BB: Just walking through the curtain, she’s so vibrant. The fact she can literally tweet, “Hello mother------” and get 20,000 likes, that is a good indication she is going to get a huge pop with the live crowd. She’s a badass character, and it’s really fun to watch her in the ring and interact with her backstage.

SI: The presentation of your character has reached new heights after the pairing with Rebel. She is incredibly talented, and one of the highlights of this past year in wrestling was seeing her receive some much-deserved recognition.

BB: I am so happy that the rest of the world is seeing her talent. When we started “The Rules of Being a Role Model,” she was the makeup artist. She’s so passionate about wrestling, she was written into the first scene, the one in my dental office, as Reba. Once Tony saw that, he thought our interaction was great. We all thought it made sense to keep us together.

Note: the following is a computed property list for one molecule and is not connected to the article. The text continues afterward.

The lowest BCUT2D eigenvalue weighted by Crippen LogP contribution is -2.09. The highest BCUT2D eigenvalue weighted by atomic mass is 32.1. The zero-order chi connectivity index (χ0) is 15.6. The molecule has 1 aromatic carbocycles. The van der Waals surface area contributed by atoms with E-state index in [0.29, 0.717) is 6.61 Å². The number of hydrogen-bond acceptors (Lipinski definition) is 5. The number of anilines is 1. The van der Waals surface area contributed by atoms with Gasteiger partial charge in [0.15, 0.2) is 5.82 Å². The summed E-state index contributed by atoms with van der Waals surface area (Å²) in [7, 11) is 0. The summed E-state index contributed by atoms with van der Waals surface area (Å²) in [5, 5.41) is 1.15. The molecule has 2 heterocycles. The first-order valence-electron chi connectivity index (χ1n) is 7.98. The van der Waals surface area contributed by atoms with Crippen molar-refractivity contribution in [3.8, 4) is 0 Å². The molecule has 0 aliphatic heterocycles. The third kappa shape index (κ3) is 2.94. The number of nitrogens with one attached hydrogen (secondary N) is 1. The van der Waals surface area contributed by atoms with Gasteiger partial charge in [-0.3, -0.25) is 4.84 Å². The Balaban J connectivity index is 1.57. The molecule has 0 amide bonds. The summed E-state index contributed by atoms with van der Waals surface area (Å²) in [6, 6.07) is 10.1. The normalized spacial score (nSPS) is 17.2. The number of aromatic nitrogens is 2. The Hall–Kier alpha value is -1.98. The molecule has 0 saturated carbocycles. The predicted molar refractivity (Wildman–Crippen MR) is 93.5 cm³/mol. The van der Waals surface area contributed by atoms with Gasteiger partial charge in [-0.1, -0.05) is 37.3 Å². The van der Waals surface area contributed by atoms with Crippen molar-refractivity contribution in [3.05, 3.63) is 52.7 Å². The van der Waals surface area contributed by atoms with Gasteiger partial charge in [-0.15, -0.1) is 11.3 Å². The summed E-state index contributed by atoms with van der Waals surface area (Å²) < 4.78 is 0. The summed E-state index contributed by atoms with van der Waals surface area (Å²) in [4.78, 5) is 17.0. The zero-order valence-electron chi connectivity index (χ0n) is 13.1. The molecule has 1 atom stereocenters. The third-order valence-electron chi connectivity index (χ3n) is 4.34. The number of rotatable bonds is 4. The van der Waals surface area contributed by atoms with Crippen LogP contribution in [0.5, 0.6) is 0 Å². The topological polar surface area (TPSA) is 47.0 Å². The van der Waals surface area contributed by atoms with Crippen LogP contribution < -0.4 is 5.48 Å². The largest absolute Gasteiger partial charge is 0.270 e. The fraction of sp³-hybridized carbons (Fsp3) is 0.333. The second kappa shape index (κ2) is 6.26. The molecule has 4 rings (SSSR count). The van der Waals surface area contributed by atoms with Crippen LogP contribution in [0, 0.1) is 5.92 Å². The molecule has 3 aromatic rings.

At one point, there was talk of me turning on her. But I can’t. She’s that important to Dr. Britt Baker. We are having so much fun together. We always say, “Just let us flow; don’t overcomplicate things,” and that’s when you get the greatest product quality from us. Just let us flow, and we’re going to hit it out of the park.

SI: Your overall presentation—mike skills, charisma, presence, look, in-ring skills—help make AEW stand out. There is no denying your talent, but eventually, will you need a run with the title to further establish yourself? Or can you do that even without the belt?

BB: Yes and no. I am going to be great at whatever I do in AEW, and I am the face of the women’s division. With that being said, you can say you’re the best all you want, but the physical display of being the best is having a championship belt around your waist. That’s the goal, and I will have that title sooner than later.

SI: You are making AEW history this Wednesday. Why should people watch this week’s Dynamite?

BB: You can say it’s because of Thunder Rosa; you can say it’s because of me, but we are going to add a lot of respect to the women’s division this Wednesday on Dynamite. We’re going to go all out.

We both have a different vision of who is pioneering this women’s division. Someone has to win; someone has to lose, but it’s going to be a fight. I promise this is going to be a can’t-miss main event match that people will be talking about for years.

Justin Barrasso can be reached at Follow him on Twitter @JustinBarrasso.